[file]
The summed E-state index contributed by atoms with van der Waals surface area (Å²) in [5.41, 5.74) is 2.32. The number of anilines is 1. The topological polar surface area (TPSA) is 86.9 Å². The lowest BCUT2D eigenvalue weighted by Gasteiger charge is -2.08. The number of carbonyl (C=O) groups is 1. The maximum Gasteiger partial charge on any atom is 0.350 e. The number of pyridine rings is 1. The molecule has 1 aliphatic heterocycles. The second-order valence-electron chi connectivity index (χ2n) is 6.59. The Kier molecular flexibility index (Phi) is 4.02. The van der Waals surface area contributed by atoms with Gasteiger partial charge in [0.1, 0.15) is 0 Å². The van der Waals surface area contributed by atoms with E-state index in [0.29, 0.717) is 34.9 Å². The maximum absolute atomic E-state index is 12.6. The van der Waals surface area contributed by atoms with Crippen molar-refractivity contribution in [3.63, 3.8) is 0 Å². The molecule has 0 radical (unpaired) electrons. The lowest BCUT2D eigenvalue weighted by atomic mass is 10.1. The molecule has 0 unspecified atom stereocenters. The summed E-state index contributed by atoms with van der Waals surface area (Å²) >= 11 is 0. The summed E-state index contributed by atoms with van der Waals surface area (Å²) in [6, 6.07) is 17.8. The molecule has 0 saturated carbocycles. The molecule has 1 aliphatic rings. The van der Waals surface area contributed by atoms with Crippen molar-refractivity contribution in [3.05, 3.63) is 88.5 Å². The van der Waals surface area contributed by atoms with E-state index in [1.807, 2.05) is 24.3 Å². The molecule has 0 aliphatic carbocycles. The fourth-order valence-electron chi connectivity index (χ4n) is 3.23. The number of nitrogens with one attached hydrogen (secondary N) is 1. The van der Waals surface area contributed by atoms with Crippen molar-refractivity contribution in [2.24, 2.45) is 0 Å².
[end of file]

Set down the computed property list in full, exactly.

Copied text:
The summed E-state index contributed by atoms with van der Waals surface area (Å²) in [5.41, 5.74) is 2.32. The number of anilines is 1. The topological polar surface area (TPSA) is 86.9 Å². The lowest BCUT2D eigenvalue weighted by Gasteiger charge is -2.08. The number of carbonyl (C=O) groups is 1. The maximum Gasteiger partial charge on any atom is 0.350 e. The number of pyridine rings is 1. The molecule has 1 aliphatic heterocycles. The second-order valence-electron chi connectivity index (χ2n) is 6.59. The Kier molecular flexibility index (Phi) is 4.02. The van der Waals surface area contributed by atoms with Gasteiger partial charge in [0.1, 0.15) is 0 Å². The van der Waals surface area contributed by atoms with E-state index in [0.29, 0.717) is 34.9 Å². The maximum absolute atomic E-state index is 12.6. The van der Waals surface area contributed by atoms with Crippen molar-refractivity contribution in [3.63, 3.8) is 0 Å². The molecule has 0 radical (unpaired) electrons. The lowest BCUT2D eigenvalue weighted by atomic mass is 10.1. The molecule has 0 unspecified atom stereocenters. The summed E-state index contributed by atoms with van der Waals surface area (Å²) >= 11 is 0. The summed E-state index contributed by atoms with van der Waals surface area (Å²) in [6, 6.07) is 17.8. The molecule has 0 saturated carbocycles. The molecule has 1 aliphatic rings. The van der Waals surface area contributed by atoms with Crippen molar-refractivity contribution in [3.05, 3.63) is 88.5 Å². The van der Waals surface area contributed by atoms with E-state index in [1.807, 2.05) is 24.3 Å². The molecule has 0 aliphatic carbocycles. The fourth-order valence-electron chi connectivity index (χ4n) is 3.23. The number of nitrogens with one attached hydrogen (secondary N) is 1. The van der Waals surface area contributed by atoms with Crippen molar-refractivity contribution in [2.24, 2.45) is 0 Å².